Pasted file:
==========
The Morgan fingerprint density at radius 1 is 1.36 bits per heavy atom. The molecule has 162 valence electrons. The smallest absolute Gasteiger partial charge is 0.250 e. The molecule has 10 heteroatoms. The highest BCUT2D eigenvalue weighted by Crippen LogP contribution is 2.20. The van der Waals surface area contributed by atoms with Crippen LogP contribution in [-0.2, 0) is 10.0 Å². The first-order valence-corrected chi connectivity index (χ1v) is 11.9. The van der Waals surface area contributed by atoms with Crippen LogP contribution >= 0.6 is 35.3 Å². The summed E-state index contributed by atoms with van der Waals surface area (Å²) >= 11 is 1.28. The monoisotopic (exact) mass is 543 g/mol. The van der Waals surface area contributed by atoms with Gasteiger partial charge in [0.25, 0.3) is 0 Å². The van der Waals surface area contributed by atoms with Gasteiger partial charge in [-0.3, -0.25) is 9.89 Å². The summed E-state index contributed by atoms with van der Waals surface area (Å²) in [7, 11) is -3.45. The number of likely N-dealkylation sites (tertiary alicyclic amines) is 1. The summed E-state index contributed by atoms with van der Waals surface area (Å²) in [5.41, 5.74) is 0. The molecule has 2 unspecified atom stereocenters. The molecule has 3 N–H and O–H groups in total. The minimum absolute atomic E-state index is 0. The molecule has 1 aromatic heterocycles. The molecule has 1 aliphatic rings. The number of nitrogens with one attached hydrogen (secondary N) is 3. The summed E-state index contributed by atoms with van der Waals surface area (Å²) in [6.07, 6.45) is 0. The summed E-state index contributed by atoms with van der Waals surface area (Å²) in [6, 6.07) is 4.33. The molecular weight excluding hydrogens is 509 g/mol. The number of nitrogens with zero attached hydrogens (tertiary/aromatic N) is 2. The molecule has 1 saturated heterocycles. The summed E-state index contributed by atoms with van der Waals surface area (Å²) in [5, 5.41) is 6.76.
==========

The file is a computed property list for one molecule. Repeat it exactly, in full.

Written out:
The Morgan fingerprint density at radius 1 is 1.36 bits per heavy atom. The molecule has 162 valence electrons. The smallest absolute Gasteiger partial charge is 0.250 e. The molecule has 10 heteroatoms. The highest BCUT2D eigenvalue weighted by Crippen LogP contribution is 2.20. The van der Waals surface area contributed by atoms with Crippen LogP contribution in [-0.2, 0) is 10.0 Å². The first-order valence-corrected chi connectivity index (χ1v) is 11.9. The van der Waals surface area contributed by atoms with Crippen LogP contribution >= 0.6 is 35.3 Å². The summed E-state index contributed by atoms with van der Waals surface area (Å²) >= 11 is 1.28. The monoisotopic (exact) mass is 543 g/mol. The van der Waals surface area contributed by atoms with Gasteiger partial charge in [0.25, 0.3) is 0 Å². The van der Waals surface area contributed by atoms with Gasteiger partial charge in [-0.3, -0.25) is 9.89 Å². The summed E-state index contributed by atoms with van der Waals surface area (Å²) in [7, 11) is -3.45. The number of likely N-dealkylation sites (tertiary alicyclic amines) is 1. The summed E-state index contributed by atoms with van der Waals surface area (Å²) in [5.41, 5.74) is 0. The molecule has 2 unspecified atom stereocenters. The molecule has 3 N–H and O–H groups in total. The minimum absolute atomic E-state index is 0. The molecule has 1 aromatic heterocycles. The molecule has 1 aliphatic rings. The number of nitrogens with one attached hydrogen (secondary N) is 3. The summed E-state index contributed by atoms with van der Waals surface area (Å²) in [6.07, 6.45) is 0. The summed E-state index contributed by atoms with van der Waals surface area (Å²) in [6, 6.07) is 4.33. The molecular weight excluding hydrogens is 509 g/mol. The number of nitrogens with zero attached hydrogens (tertiary/aromatic N) is 2. The molecule has 1 saturated heterocycles. The summed E-state index contributed by atoms with van der Waals surface area (Å²) in [5, 5.41) is 6.76.